Emergency Care

Our veterinarians are on-call 24/7

If you own a horse long enough, sooner or later you are likely to confront a medical emergency. From lacerations to colic to foaling difficulties, there are many emergencies that a horse owner may encounter. You must know how to recognize serious problems and respond promptly, taking appropriate action while awaiting the arrival of your veterinarian.

Many accidents can be prevented by taking the time to evaluate your horse's environment and removing potential hazards. Mentally rehearse your emergency action plan. In an emergency, time is critical. Don’t be concerned with overreacting or annoying your veterinarian. By acting quickly and promptly, you can minimize the consequences of an injury or illness.

Preparation

Preparation is vital when confronted with a medical emergency. NO matter the situation you may face mentally rehearse the steps you will take to avoid letting panic take control. Follow these guidelines from the American Association of Equine Practitioners (AAEP) to help you prepare for a equine emergency:

  • Keep your veterinarian's number in your phone, including how practitioners can be reached after hours.
  • Consult with your regular veterinarian regarding back-up or referring veterinarians number in case you can't reach your regular veterinarian quickly enough.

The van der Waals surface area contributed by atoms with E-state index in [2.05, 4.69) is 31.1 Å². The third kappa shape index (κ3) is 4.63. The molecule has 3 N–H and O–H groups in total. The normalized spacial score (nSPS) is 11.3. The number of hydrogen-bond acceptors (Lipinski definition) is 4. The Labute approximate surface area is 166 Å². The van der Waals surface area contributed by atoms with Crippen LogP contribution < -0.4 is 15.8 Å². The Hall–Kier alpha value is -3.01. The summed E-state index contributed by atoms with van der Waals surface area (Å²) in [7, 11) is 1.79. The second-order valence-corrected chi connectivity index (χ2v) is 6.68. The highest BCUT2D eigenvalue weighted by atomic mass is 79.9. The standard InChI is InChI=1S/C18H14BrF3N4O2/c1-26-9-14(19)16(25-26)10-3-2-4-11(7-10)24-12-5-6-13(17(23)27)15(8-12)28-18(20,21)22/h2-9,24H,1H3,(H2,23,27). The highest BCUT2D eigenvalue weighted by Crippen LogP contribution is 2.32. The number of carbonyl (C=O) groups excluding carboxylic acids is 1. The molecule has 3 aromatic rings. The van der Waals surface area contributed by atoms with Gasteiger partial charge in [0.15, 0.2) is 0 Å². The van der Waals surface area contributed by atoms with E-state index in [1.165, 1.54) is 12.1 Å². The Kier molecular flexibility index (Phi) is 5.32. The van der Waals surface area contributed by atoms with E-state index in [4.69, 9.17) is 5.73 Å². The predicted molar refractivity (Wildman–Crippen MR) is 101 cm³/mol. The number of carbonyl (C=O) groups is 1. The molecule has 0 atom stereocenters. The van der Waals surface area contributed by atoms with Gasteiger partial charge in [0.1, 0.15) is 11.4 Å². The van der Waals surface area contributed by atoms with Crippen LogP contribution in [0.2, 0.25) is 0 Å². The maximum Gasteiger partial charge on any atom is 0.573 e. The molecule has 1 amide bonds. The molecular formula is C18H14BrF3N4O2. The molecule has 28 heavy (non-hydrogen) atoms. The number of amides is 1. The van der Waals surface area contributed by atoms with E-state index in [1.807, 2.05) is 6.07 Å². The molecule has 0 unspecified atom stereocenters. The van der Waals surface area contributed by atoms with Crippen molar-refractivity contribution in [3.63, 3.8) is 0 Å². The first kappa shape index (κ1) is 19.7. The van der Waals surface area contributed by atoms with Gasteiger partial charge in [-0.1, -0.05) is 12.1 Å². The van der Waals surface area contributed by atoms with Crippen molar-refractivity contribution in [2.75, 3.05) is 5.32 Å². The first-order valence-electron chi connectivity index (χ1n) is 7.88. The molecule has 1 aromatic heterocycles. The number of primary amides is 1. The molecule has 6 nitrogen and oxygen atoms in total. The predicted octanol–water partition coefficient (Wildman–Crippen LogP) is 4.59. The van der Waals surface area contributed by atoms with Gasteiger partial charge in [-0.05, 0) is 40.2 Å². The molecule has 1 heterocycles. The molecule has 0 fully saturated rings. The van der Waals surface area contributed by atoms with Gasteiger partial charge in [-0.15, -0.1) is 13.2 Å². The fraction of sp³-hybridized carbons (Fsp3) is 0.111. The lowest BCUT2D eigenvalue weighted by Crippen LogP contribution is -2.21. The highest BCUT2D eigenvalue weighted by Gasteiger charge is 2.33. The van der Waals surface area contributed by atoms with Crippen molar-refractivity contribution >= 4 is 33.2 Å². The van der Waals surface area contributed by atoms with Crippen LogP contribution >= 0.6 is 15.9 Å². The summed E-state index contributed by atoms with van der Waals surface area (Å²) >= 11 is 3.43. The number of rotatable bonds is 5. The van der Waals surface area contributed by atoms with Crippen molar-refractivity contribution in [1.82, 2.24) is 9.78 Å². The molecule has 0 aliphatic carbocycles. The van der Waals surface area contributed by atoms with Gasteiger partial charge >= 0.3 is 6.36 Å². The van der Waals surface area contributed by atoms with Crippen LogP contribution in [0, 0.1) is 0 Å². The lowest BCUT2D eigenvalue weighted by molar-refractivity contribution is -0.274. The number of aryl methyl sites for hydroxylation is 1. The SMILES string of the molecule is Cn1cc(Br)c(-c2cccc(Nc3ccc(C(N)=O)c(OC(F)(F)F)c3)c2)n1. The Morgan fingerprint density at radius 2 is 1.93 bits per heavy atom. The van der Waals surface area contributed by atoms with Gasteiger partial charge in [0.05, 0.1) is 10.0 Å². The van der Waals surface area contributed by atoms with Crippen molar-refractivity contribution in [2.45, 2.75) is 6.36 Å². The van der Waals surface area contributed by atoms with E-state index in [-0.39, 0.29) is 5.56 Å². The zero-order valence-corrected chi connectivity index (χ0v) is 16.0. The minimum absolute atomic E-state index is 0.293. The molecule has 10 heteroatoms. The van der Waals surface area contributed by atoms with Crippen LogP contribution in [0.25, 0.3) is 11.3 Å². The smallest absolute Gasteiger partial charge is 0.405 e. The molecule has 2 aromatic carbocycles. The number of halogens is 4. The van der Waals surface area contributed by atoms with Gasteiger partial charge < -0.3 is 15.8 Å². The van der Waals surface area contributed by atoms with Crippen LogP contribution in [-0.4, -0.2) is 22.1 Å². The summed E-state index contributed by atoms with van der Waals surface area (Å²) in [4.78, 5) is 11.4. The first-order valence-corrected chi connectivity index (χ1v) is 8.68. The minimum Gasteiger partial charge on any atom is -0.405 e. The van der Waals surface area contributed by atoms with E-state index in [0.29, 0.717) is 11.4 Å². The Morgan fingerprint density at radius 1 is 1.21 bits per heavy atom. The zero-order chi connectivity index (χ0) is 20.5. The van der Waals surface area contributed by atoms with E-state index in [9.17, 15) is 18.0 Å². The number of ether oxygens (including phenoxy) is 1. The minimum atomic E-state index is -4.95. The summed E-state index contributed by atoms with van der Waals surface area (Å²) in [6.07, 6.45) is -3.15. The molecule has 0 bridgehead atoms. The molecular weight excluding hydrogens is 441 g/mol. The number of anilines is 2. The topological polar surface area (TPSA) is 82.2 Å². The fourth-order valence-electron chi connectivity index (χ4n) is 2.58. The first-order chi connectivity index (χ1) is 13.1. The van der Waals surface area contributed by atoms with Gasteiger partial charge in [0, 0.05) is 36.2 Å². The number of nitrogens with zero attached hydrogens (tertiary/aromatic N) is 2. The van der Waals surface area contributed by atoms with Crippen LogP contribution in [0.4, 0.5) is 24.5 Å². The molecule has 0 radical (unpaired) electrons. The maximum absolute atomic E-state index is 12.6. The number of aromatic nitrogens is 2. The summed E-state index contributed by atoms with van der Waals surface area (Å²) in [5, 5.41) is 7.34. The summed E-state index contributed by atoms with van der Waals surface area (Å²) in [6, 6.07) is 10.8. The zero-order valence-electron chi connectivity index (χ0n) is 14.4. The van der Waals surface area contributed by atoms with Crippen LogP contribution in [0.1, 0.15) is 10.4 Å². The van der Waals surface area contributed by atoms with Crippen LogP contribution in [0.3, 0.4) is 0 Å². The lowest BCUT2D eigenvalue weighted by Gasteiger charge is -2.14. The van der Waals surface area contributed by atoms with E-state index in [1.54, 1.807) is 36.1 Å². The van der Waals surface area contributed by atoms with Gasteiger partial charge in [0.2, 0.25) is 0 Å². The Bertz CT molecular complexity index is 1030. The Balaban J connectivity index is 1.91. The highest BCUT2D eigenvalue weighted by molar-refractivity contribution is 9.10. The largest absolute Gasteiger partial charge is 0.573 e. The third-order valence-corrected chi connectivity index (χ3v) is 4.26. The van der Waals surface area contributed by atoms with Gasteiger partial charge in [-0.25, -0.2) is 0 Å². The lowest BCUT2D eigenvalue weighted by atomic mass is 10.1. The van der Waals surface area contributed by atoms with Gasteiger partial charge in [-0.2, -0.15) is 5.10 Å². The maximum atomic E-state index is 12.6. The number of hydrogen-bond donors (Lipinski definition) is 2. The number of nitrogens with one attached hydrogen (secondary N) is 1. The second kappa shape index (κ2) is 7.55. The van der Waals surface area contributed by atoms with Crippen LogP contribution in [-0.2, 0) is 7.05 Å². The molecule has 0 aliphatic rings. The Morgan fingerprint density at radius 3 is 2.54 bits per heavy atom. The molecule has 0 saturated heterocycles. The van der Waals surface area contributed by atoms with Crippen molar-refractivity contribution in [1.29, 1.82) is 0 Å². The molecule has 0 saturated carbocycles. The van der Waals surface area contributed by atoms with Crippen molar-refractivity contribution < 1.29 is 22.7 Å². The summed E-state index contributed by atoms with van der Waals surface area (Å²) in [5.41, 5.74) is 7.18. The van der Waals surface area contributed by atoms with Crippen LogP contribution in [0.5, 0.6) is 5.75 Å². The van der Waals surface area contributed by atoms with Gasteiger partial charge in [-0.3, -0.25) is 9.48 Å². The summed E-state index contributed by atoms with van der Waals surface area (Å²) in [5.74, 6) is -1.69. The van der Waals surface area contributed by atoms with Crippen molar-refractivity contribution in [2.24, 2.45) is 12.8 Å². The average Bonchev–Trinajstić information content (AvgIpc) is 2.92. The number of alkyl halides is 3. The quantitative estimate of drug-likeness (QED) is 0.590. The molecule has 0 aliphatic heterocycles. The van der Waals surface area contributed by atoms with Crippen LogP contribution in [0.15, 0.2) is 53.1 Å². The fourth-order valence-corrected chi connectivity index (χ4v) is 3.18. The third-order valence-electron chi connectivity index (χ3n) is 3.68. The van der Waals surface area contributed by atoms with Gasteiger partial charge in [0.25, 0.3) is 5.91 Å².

• Know in advance the most direct route to an equine emergency surgery center in case you need to transport a horse.
  • Store the names and phone numbers of nearby friends and neighbors who can assist you in an emergency while you wait for your veterinarian.
  • Prepare a first aid kit and store in a clean, dry and readily accessible please. Make sure that family members and other users know where the kit is. Also keep a first aid kit in your horse trailer or towing vehicle and a pared down version to carry on trail.

Emergency Contacts

First Aid Kit

First aid kits can be simple and elaborate. Here is a short list of essential items to have on hand:

**Regarding prescriptions you will need a Veterinary/Client/Patient Relationship, however medications can often be dispensed to clients under the condition that they call the clinic first to discuss the situation prior to medicating the horse. These medications are only of value if you understand their benefits and limitations, and you are able to competently give them to your horse without masking the problem and giving the correct dosage.

 

More information can also be obtained by visiting AAEP’s website, www.aaep.org/horseowner.

Reprinted with permissions from the American Association of Equine Practitioners.